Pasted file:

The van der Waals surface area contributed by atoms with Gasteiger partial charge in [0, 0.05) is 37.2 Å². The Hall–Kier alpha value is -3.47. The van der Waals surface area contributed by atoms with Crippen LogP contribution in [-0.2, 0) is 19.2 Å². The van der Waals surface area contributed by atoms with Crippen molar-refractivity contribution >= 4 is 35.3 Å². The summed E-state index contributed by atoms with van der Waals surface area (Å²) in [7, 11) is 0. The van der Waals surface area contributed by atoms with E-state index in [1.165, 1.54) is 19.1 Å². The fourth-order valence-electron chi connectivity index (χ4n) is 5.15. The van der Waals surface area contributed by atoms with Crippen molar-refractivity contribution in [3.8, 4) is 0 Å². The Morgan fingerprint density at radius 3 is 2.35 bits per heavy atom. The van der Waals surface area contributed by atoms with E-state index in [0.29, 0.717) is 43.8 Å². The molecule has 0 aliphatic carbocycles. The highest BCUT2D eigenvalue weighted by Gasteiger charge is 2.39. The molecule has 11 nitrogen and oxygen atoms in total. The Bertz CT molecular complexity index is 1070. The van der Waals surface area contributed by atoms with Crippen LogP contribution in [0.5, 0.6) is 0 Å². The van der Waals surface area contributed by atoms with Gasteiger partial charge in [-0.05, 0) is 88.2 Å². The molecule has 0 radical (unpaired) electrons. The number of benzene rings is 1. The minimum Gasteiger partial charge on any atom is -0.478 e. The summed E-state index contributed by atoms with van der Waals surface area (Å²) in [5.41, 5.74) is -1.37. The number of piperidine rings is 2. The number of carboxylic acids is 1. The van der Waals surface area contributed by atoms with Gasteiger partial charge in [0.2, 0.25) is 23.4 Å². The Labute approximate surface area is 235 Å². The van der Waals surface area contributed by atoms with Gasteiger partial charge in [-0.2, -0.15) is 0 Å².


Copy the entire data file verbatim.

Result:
The van der Waals surface area contributed by atoms with Gasteiger partial charge in [0, 0.05) is 37.2 Å². The Hall–Kier alpha value is -3.47. The van der Waals surface area contributed by atoms with Crippen LogP contribution in [-0.2, 0) is 19.2 Å². The van der Waals surface area contributed by atoms with Crippen molar-refractivity contribution >= 4 is 35.3 Å². The summed E-state index contributed by atoms with van der Waals surface area (Å²) in [7, 11) is 0. The van der Waals surface area contributed by atoms with E-state index in [1.165, 1.54) is 19.1 Å². The fourth-order valence-electron chi connectivity index (χ4n) is 5.15. The van der Waals surface area contributed by atoms with Crippen molar-refractivity contribution in [3.8, 4) is 0 Å². The Morgan fingerprint density at radius 3 is 2.35 bits per heavy atom. The van der Waals surface area contributed by atoms with E-state index in [0.29, 0.717) is 43.8 Å². The molecule has 0 aliphatic carbocycles. The highest BCUT2D eigenvalue weighted by Gasteiger charge is 2.39. The molecule has 11 nitrogen and oxygen atoms in total. The Bertz CT molecular complexity index is 1070. The van der Waals surface area contributed by atoms with Crippen LogP contribution in [0.5, 0.6) is 0 Å². The van der Waals surface area contributed by atoms with Gasteiger partial charge in [-0.05, 0) is 88.2 Å². The molecule has 0 radical (unpaired) electrons. The number of benzene rings is 1. The minimum Gasteiger partial charge on any atom is -0.478 e. The summed E-state index contributed by atoms with van der Waals surface area (Å²) in [5.41, 5.74) is -1.37. The number of piperidine rings is 2. The number of carboxylic acids is 1. The van der Waals surface area contributed by atoms with Gasteiger partial charge in [0.2, 0.25) is 23.4 Å². The Labute approximate surface area is 235 Å². The van der Waals surface area contributed by atoms with Gasteiger partial charge in [-0.2, -0.15) is 0 Å².